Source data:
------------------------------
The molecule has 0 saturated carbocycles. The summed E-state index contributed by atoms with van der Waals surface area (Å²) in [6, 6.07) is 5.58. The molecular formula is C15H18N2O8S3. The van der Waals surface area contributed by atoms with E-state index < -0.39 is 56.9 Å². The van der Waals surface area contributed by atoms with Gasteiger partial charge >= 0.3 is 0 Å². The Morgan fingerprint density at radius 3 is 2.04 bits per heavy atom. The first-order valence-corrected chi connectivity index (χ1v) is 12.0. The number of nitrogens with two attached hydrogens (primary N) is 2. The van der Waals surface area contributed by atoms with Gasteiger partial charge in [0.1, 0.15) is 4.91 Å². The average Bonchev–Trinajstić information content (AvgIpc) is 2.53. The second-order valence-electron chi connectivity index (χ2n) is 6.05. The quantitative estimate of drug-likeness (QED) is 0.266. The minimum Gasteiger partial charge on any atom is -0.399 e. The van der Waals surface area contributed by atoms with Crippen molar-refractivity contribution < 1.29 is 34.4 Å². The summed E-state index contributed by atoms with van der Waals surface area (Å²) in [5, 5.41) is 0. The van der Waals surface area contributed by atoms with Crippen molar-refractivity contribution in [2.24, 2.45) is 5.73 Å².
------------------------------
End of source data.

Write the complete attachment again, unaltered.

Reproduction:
The molecule has 0 saturated carbocycles. The summed E-state index contributed by atoms with van der Waals surface area (Å²) in [6, 6.07) is 5.58. The molecular formula is C15H18N2O8S3. The van der Waals surface area contributed by atoms with E-state index < -0.39 is 56.9 Å². The van der Waals surface area contributed by atoms with Gasteiger partial charge >= 0.3 is 0 Å². The Morgan fingerprint density at radius 3 is 2.04 bits per heavy atom. The first-order valence-corrected chi connectivity index (χ1v) is 12.0. The number of nitrogens with two attached hydrogens (primary N) is 2. The van der Waals surface area contributed by atoms with Gasteiger partial charge in [0.1, 0.15) is 4.91 Å². The average Bonchev–Trinajstić information content (AvgIpc) is 2.53. The second-order valence-electron chi connectivity index (χ2n) is 6.05. The quantitative estimate of drug-likeness (QED) is 0.266. The minimum Gasteiger partial charge on any atom is -0.399 e. The van der Waals surface area contributed by atoms with Crippen molar-refractivity contribution < 1.29 is 34.4 Å². The summed E-state index contributed by atoms with van der Waals surface area (Å²) in [5, 5.41) is 0. The van der Waals surface area contributed by atoms with Crippen molar-refractivity contribution in [2.24, 2.45) is 5.73 Å².